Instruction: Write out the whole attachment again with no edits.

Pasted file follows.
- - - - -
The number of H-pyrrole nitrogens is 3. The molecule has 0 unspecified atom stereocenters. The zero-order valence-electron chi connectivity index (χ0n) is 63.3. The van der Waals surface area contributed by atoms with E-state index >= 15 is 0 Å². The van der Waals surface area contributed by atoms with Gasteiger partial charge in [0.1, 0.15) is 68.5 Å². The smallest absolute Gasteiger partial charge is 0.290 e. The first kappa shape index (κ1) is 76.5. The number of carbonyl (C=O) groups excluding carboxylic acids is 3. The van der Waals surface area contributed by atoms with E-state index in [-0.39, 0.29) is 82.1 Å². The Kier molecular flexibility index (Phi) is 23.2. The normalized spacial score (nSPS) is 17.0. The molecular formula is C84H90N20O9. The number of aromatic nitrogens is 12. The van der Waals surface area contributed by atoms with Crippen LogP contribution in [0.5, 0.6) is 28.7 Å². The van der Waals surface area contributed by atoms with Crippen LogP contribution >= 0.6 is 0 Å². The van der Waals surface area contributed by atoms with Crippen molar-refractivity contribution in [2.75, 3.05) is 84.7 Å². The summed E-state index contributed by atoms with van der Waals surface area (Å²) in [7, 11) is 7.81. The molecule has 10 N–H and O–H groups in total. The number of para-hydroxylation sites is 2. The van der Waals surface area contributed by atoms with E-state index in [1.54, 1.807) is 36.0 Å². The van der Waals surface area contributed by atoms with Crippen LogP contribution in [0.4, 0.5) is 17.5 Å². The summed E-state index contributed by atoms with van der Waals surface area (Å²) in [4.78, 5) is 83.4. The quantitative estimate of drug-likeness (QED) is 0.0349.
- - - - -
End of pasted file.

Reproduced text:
The number of H-pyrrole nitrogens is 3. The molecule has 0 unspecified atom stereocenters. The zero-order valence-electron chi connectivity index (χ0n) is 63.3. The van der Waals surface area contributed by atoms with E-state index >= 15 is 0 Å². The van der Waals surface area contributed by atoms with Gasteiger partial charge in [0.1, 0.15) is 68.5 Å². The smallest absolute Gasteiger partial charge is 0.290 e. The first kappa shape index (κ1) is 76.5. The number of carbonyl (C=O) groups excluding carboxylic acids is 3. The van der Waals surface area contributed by atoms with E-state index in [-0.39, 0.29) is 82.1 Å². The Kier molecular flexibility index (Phi) is 23.2. The normalized spacial score (nSPS) is 17.0. The molecular formula is C84H90N20O9. The number of aromatic nitrogens is 12. The van der Waals surface area contributed by atoms with Crippen LogP contribution in [0.5, 0.6) is 28.7 Å². The van der Waals surface area contributed by atoms with Crippen LogP contribution >= 0.6 is 0 Å². The van der Waals surface area contributed by atoms with Crippen molar-refractivity contribution in [2.75, 3.05) is 84.7 Å². The summed E-state index contributed by atoms with van der Waals surface area (Å²) in [7, 11) is 7.81. The molecule has 10 N–H and O–H groups in total. The number of para-hydroxylation sites is 2. The van der Waals surface area contributed by atoms with E-state index in [1.54, 1.807) is 36.0 Å². The van der Waals surface area contributed by atoms with Crippen LogP contribution in [0.4, 0.5) is 17.5 Å². The summed E-state index contributed by atoms with van der Waals surface area (Å²) in [4.78, 5) is 83.4. The quantitative estimate of drug-likeness (QED) is 0.0349.